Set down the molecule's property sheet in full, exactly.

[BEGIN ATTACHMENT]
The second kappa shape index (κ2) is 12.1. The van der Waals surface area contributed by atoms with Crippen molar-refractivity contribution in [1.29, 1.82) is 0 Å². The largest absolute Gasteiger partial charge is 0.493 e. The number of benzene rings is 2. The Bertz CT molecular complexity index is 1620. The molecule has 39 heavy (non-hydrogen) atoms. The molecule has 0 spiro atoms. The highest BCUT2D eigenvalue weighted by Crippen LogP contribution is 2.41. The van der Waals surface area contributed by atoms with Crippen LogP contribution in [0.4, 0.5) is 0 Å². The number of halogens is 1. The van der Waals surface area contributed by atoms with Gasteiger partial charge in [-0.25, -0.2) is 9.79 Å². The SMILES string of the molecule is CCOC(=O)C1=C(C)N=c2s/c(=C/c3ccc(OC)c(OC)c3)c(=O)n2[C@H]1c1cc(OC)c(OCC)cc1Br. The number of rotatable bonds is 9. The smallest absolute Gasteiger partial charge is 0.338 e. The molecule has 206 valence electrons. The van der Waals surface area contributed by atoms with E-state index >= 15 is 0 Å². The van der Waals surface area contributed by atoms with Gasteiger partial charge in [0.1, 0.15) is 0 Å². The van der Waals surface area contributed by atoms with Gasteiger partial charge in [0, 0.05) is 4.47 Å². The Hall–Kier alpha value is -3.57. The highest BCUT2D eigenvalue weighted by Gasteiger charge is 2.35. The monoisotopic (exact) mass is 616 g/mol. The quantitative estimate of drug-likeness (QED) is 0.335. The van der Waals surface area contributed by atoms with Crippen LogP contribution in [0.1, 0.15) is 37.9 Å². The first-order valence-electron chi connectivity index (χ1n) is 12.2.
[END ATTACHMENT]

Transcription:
The second kappa shape index (κ2) is 12.1. The van der Waals surface area contributed by atoms with Crippen molar-refractivity contribution in [1.29, 1.82) is 0 Å². The largest absolute Gasteiger partial charge is 0.493 e. The number of benzene rings is 2. The Bertz CT molecular complexity index is 1620. The molecule has 39 heavy (non-hydrogen) atoms. The molecule has 0 spiro atoms. The highest BCUT2D eigenvalue weighted by Crippen LogP contribution is 2.41. The van der Waals surface area contributed by atoms with Crippen LogP contribution in [0.4, 0.5) is 0 Å². The number of halogens is 1. The van der Waals surface area contributed by atoms with Gasteiger partial charge in [-0.25, -0.2) is 9.79 Å². The SMILES string of the molecule is CCOC(=O)C1=C(C)N=c2s/c(=C/c3ccc(OC)c(OC)c3)c(=O)n2[C@H]1c1cc(OC)c(OCC)cc1Br. The number of rotatable bonds is 9. The smallest absolute Gasteiger partial charge is 0.338 e. The molecule has 206 valence electrons. The van der Waals surface area contributed by atoms with E-state index >= 15 is 0 Å². The van der Waals surface area contributed by atoms with Gasteiger partial charge in [0.1, 0.15) is 0 Å². The van der Waals surface area contributed by atoms with Gasteiger partial charge in [0, 0.05) is 4.47 Å². The Hall–Kier alpha value is -3.57. The highest BCUT2D eigenvalue weighted by Gasteiger charge is 2.35. The monoisotopic (exact) mass is 616 g/mol. The quantitative estimate of drug-likeness (QED) is 0.335. The van der Waals surface area contributed by atoms with Crippen LogP contribution in [0.1, 0.15) is 37.9 Å². The first-order valence-electron chi connectivity index (χ1n) is 12.2.